On March 5 2009 the Supreme Court of Washington issued a 6-3 decision in WA State Major League Baseball Stadium Public Facilities District v. Huber, Hunt & Nichols-Kiewit Construction, No. 81029-0, in which the court held that the 6-year the statute of limitations for breach of contract did not apply to a construction defect claim concerning the construction of Safeco Field due to the exemption in RCW 4.16.1 for actions brought “for the benefit of the State”.
The case arose after the Mariners discovered that the fire protection coating system to the stadium’s structural steel beams and columns failed, allegedly because the contractor applied a primer layer that was incompatible with the coating layer. The Public Facilities District and the Mariners (who are responsible for the maintenance of the stadium) filed suit more than seven years after the date of substantial completion of the stadium. The court of appeals granted summary judgment in favor of the contractor because the matter was not timely filed. In holding that the statute of limitations did not apply in this case, the Court stated that the State’s sovereign powers had been delegated to the Public Facilities District, the public municipality created to build the baseball stadium. The Court reasoned that the construction of Safeco Field was a manifestation of the State’s sovereign function of providing for public recreation, in much the same manner as the improvement of a city park or public library. The dissent disagreed that the action was for the benefit of the public, noting that the public had to pay a private for-profit entity for a ticket to gain admission to the stadium.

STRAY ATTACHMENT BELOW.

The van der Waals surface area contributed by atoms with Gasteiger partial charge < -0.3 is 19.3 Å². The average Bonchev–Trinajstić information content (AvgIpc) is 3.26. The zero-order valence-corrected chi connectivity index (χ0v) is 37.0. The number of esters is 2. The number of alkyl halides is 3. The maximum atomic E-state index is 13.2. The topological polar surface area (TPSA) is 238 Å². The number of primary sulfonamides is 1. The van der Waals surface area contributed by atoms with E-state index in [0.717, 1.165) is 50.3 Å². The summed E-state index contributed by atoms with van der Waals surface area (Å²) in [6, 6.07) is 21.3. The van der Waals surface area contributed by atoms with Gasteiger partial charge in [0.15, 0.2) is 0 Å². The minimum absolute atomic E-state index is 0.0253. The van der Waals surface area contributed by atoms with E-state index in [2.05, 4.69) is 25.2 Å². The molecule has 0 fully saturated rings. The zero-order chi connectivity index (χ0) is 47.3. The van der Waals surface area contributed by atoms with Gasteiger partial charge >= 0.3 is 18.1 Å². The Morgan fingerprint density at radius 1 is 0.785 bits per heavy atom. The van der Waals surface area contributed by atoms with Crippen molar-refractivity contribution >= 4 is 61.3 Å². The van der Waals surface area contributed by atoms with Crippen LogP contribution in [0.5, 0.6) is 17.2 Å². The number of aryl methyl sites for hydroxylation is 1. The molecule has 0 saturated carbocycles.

As a consequence of this decision, contractors should not assume that the statute of limitations will apply on projects involving a state-delegated entity, even where the improvement being constructed appears to be substantially or exclusively for private use. In such circumstances a reasonable limitation period for claims should be agreed and set out in the construction contract.